Thursday, February 4, 2010

Sopa de Gallina India

I said that yesterday was a day of lights and shadows. The lights, most of the day, came from a visit to some of the campo villages of San Juan Opico with Gabina (Dina) Dubón. After the drive to Opico, by now familiar, we took a dirt and stone road to Chantusnene, where Doña Carmen Orellana welcomed us to her house. Here, as always in the country, all the visiting and eating happens on the deep front porch. On Carmen's front porch a hen, tied to the table leg, looked up at us. A pot of water was boiling away on the outside hearth, and I understood that the hen was destined to be dinner, perhaps the best loved dinner in El Salvador, sopa de gallina india, Country Hen Soup. Here's a photo of Carmen with the hen.

We didn't stay to watch the beheading and de-feathering of the gallina india, but continued up the road to San Antonio, where we found Don Erasmo talking to a large group of local people about our coming jornada medica. Then Erasmo climbed into the car and we bucketed off on what's probably about the worst road I've ever driven on to visit an extraordinary pair of farms where he and his family are trying new ways of growing food in Central America. They have tomatoes and huisquil and basil and pepián and many herbal remedies growing in pots that are watered from a wastewater pond being cleaned by water hyacinth and fish. They have an orchard of bananas and mangos and papaya and oranges and lemons, and they have a poultry pen and a rabbit hutch built from the bamboo in their bamboo grove. The chicken and rabbit droppings go to fertilize the crops. There's a pig and a goat as well. It's part organic farming, part permaculture, and all very, very impressive, an excellent model to show other Salvadorans what the possibilities are - and part of the Pastoral de la Tierra, teaching people to honor the spiritual reality of our earth. Don Erasmo's daughter sent me off with a bottle of shampoo made from their herbs and two lumps of a very strange smelling brown soap that's supposed to be excellent for the skin.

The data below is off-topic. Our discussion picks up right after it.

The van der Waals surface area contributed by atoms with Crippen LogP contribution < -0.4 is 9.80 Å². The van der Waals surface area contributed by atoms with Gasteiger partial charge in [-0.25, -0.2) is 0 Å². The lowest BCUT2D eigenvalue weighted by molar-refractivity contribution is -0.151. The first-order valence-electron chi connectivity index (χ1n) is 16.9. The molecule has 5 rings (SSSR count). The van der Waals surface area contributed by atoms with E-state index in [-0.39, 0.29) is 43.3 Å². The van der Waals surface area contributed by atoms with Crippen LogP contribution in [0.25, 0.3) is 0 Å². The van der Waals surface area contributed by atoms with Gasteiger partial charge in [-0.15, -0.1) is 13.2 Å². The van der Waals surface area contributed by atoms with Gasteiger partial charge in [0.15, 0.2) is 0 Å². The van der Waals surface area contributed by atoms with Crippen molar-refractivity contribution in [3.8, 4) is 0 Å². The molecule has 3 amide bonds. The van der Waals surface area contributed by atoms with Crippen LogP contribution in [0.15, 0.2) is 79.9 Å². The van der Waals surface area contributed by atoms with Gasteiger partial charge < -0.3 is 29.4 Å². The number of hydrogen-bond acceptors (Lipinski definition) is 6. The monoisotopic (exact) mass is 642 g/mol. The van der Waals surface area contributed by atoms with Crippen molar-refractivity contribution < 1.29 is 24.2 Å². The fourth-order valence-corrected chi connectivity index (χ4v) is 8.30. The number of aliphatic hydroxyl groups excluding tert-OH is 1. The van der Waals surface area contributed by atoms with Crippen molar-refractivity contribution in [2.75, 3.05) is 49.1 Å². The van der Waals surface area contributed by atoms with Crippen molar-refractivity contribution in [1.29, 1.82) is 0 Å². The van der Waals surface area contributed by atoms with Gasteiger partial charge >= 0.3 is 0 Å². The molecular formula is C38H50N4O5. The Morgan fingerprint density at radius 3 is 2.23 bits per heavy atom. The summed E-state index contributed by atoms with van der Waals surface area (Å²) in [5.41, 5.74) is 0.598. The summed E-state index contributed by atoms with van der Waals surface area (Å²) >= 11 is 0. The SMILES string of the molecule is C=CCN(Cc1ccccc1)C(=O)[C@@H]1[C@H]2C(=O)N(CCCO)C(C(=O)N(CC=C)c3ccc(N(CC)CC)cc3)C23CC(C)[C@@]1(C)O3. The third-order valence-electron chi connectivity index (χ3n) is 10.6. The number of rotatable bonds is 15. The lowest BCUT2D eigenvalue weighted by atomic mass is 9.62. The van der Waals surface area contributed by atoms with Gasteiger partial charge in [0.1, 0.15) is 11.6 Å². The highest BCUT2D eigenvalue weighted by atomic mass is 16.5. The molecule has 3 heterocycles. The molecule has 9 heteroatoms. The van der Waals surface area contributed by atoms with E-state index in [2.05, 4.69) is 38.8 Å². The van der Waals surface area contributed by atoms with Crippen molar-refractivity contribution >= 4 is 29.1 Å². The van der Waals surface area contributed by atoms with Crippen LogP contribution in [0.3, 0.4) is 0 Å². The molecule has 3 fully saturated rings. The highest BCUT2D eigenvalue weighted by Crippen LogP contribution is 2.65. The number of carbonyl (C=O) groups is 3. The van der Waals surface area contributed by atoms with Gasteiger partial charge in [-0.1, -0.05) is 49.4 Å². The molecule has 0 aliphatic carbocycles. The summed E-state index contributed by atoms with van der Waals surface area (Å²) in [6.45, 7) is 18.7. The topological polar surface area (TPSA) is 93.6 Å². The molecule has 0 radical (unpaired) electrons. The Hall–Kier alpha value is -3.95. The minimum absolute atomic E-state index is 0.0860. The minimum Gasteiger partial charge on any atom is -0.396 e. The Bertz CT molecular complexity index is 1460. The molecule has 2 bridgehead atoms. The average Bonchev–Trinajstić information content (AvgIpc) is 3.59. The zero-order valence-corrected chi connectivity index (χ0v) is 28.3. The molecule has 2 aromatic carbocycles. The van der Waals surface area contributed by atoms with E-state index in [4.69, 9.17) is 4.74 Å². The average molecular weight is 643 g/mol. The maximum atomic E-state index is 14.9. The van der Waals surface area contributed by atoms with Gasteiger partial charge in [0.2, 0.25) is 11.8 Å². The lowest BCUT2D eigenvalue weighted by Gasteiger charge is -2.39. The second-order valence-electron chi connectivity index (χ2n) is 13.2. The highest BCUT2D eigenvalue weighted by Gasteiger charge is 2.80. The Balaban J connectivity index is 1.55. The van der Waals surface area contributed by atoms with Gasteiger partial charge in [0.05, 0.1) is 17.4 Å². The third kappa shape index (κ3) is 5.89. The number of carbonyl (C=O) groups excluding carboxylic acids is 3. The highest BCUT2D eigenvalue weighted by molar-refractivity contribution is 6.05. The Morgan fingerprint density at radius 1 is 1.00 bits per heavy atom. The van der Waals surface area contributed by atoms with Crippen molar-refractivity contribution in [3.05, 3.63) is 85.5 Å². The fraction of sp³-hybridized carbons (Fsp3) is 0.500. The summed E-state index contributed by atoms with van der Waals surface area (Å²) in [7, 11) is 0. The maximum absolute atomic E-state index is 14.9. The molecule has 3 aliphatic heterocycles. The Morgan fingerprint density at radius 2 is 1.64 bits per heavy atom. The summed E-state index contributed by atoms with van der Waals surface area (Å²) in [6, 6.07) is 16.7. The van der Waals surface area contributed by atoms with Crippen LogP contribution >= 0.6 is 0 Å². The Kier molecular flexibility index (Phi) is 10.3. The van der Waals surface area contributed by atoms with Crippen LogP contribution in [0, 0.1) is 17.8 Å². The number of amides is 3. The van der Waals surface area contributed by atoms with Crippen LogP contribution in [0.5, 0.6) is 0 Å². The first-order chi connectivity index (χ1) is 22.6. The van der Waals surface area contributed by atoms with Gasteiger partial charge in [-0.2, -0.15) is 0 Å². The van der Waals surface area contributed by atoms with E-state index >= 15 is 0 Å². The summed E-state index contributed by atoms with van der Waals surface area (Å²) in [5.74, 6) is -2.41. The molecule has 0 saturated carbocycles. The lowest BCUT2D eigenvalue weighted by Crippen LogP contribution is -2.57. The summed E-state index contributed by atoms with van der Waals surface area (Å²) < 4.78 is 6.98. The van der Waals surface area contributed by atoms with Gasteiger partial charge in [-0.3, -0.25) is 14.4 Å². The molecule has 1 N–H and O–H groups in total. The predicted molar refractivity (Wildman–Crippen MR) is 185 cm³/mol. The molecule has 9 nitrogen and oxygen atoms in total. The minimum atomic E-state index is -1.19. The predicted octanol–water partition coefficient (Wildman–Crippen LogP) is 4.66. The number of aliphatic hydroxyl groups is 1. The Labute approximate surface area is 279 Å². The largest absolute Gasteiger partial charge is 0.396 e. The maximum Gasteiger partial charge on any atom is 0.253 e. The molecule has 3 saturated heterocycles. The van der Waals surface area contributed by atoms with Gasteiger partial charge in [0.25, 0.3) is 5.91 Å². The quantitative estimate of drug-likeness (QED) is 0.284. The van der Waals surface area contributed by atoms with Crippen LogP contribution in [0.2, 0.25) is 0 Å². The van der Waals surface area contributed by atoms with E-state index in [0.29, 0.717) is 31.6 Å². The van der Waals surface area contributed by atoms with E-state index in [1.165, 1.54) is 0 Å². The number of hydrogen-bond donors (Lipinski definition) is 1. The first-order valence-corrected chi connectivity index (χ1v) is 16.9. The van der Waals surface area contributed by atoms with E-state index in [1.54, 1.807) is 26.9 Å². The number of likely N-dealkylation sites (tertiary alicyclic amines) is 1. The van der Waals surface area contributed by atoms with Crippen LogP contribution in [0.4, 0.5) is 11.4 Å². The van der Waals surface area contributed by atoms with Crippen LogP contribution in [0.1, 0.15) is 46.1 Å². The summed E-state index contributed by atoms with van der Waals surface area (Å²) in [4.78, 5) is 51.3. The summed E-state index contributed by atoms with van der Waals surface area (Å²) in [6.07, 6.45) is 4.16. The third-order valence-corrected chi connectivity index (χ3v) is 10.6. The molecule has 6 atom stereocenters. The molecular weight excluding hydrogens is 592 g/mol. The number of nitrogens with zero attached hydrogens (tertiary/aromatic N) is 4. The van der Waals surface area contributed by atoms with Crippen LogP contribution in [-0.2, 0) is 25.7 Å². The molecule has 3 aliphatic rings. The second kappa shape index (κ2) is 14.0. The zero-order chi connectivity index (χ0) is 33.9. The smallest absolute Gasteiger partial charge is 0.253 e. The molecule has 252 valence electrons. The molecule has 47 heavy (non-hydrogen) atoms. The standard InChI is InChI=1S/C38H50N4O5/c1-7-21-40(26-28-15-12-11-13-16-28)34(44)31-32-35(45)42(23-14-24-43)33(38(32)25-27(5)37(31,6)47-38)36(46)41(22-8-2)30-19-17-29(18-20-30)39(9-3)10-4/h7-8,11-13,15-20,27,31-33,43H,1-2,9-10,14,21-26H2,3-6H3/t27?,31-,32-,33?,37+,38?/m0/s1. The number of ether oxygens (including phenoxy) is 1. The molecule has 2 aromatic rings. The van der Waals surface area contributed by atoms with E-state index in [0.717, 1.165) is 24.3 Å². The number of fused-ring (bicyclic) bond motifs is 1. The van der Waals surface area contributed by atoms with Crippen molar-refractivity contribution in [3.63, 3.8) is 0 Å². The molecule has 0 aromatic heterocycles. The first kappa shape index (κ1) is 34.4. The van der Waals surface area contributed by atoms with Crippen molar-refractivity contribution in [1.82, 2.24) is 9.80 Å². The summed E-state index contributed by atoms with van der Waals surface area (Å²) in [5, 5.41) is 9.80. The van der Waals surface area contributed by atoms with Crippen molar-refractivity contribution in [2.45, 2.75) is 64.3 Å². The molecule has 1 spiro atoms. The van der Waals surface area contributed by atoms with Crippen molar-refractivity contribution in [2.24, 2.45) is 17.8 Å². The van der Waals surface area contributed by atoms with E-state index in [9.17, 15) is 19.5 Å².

Then we went back to Carmen's, and to the sopa de gallina india, now ready and glorious. It's probably the first time that I've ever looked my dinner in the eye before eating it, and I will confess that it didn't slow me down at all. The soup was served with large chunks of pepián (a local squash) and carrot, with grilled gallina india on the side and, of course, tortillas. Dina and I ate every bite, along with Carmen and her fellow health promoters, Carmen Galdámez and Fátima Cruz. Carmen sent us off with with bulging bags of oranges and with pepiáns; her neighbor Fátima added bulging bags of mandarin oranges.

The car was getting full, but we bumped on down the road to San Juan Opico, and then headed south to meet with the third Carmen of the day, Maria del Carmen Aviles. Carmen and I talked menus, as she will be doing the cooking for our medical mission group. She asked whether the local volunteers would be eating separately from our group, and was happy when I said no, that the highlight of the week for our group would be getting to know them.

Menus set, we settled in for coffee and quesadillas (totally unlike Mexican quesadillas, this is a cake made with cheese, and it's rich and delicious) with Gumersindo and Felicita, two other health promoters who will be volunteers for our week. And Carmen Aviles sent us off on our way back to the highway and our homes in Apopa and Suchitoto with a quesadilla each, and a loaf cake, and cookies.

Experiencing the overflowing generosity and warmth of these health promoters, being welcomed to their homes and sent home with their bounty gave me a way to balance the terrible news of the massacre at Milingo with what I know of the joyous and generous spirit that is the true reality of El Salvador. Thank you, Carmen and Carmen and Carmen, Erasmo and Gumersindo and Felicita and Fátima, for your welcome, your gifts, your presence and your grace.

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